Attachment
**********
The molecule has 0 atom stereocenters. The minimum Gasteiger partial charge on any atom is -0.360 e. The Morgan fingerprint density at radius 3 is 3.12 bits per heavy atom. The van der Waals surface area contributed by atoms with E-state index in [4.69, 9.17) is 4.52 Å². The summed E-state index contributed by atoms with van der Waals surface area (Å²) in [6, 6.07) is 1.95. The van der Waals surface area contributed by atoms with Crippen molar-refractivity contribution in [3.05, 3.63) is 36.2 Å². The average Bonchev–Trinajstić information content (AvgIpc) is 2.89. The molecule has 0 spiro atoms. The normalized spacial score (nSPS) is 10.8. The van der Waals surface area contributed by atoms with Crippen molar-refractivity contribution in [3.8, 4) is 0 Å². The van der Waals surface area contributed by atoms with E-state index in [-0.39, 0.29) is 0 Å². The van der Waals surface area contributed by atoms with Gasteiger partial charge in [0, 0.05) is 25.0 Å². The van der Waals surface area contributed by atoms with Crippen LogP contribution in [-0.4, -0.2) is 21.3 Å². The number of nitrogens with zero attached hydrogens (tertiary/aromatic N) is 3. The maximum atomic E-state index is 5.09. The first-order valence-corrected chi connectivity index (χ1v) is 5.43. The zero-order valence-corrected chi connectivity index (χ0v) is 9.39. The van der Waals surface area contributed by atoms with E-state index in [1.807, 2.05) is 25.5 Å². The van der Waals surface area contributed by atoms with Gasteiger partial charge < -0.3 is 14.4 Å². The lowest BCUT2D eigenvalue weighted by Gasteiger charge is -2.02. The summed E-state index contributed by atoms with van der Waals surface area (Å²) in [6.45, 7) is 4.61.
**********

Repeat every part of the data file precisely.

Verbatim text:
The molecule has 0 atom stereocenters. The minimum Gasteiger partial charge on any atom is -0.360 e. The Morgan fingerprint density at radius 3 is 3.12 bits per heavy atom. The van der Waals surface area contributed by atoms with E-state index in [4.69, 9.17) is 4.52 Å². The summed E-state index contributed by atoms with van der Waals surface area (Å²) in [6, 6.07) is 1.95. The van der Waals surface area contributed by atoms with Crippen molar-refractivity contribution in [3.05, 3.63) is 36.2 Å². The average Bonchev–Trinajstić information content (AvgIpc) is 2.89. The molecule has 0 spiro atoms. The normalized spacial score (nSPS) is 10.8. The van der Waals surface area contributed by atoms with Crippen molar-refractivity contribution in [3.8, 4) is 0 Å². The van der Waals surface area contributed by atoms with E-state index in [-0.39, 0.29) is 0 Å². The van der Waals surface area contributed by atoms with Gasteiger partial charge in [0, 0.05) is 25.0 Å². The van der Waals surface area contributed by atoms with Crippen LogP contribution in [-0.4, -0.2) is 21.3 Å². The number of nitrogens with zero attached hydrogens (tertiary/aromatic N) is 3. The maximum atomic E-state index is 5.09. The first-order valence-corrected chi connectivity index (χ1v) is 5.43. The zero-order valence-corrected chi connectivity index (χ0v) is 9.39. The van der Waals surface area contributed by atoms with E-state index in [1.807, 2.05) is 25.5 Å². The van der Waals surface area contributed by atoms with Gasteiger partial charge < -0.3 is 14.4 Å². The lowest BCUT2D eigenvalue weighted by Gasteiger charge is -2.02. The summed E-state index contributed by atoms with van der Waals surface area (Å²) in [6.45, 7) is 4.61.